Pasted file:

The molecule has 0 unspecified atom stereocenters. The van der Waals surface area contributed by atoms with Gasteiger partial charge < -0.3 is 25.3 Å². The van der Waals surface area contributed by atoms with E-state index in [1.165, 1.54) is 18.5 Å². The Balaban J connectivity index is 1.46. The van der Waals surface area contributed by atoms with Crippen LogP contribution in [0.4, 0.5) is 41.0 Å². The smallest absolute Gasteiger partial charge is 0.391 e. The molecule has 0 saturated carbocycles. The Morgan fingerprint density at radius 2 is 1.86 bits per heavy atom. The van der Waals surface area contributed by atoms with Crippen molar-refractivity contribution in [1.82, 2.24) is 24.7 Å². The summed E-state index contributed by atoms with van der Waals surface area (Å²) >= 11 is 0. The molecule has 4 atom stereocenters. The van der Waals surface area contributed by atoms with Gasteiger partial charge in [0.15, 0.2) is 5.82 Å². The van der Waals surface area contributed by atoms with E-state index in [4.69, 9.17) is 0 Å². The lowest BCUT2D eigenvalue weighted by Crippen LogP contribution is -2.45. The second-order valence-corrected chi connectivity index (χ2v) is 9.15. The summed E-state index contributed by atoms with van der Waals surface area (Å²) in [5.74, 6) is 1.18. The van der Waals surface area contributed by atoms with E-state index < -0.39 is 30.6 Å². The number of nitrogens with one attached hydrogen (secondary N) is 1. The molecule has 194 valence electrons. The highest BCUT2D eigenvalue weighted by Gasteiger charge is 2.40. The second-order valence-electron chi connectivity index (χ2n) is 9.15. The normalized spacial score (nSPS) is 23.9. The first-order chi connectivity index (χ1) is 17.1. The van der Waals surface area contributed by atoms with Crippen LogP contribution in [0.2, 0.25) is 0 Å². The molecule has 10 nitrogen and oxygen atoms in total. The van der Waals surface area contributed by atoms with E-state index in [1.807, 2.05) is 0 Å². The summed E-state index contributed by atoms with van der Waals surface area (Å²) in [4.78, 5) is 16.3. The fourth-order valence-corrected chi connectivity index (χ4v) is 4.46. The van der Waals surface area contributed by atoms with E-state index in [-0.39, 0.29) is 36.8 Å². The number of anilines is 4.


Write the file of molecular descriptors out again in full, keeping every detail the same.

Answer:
The molecule has 0 unspecified atom stereocenters. The van der Waals surface area contributed by atoms with Gasteiger partial charge < -0.3 is 25.3 Å². The van der Waals surface area contributed by atoms with E-state index in [1.165, 1.54) is 18.5 Å². The Balaban J connectivity index is 1.46. The van der Waals surface area contributed by atoms with Crippen LogP contribution in [0.4, 0.5) is 41.0 Å². The smallest absolute Gasteiger partial charge is 0.391 e. The molecule has 0 saturated carbocycles. The Morgan fingerprint density at radius 2 is 1.86 bits per heavy atom. The van der Waals surface area contributed by atoms with Crippen molar-refractivity contribution in [1.82, 2.24) is 24.7 Å². The summed E-state index contributed by atoms with van der Waals surface area (Å²) >= 11 is 0. The molecule has 4 atom stereocenters. The van der Waals surface area contributed by atoms with Gasteiger partial charge in [0.15, 0.2) is 5.82 Å². The van der Waals surface area contributed by atoms with E-state index in [4.69, 9.17) is 0 Å². The lowest BCUT2D eigenvalue weighted by Crippen LogP contribution is -2.45. The second-order valence-corrected chi connectivity index (χ2v) is 9.15. The summed E-state index contributed by atoms with van der Waals surface area (Å²) in [5.74, 6) is 1.18. The van der Waals surface area contributed by atoms with E-state index < -0.39 is 30.6 Å². The number of nitrogens with one attached hydrogen (secondary N) is 1. The molecule has 194 valence electrons. The highest BCUT2D eigenvalue weighted by Gasteiger charge is 2.40. The second-order valence-electron chi connectivity index (χ2n) is 9.15. The normalized spacial score (nSPS) is 23.9. The first-order chi connectivity index (χ1) is 17.1. The van der Waals surface area contributed by atoms with Crippen LogP contribution in [0.2, 0.25) is 0 Å². The molecule has 10 nitrogen and oxygen atoms in total. The van der Waals surface area contributed by atoms with E-state index in [1.807, 2.05) is 0 Å². The summed E-state index contributed by atoms with van der Waals surface area (Å²) in [4.78, 5) is 16.3. The fourth-order valence-corrected chi connectivity index (χ4v) is 4.46. The van der Waals surface area contributed by atoms with E-state index in [-0.39, 0.29) is 36.8 Å². The number of anilines is 4.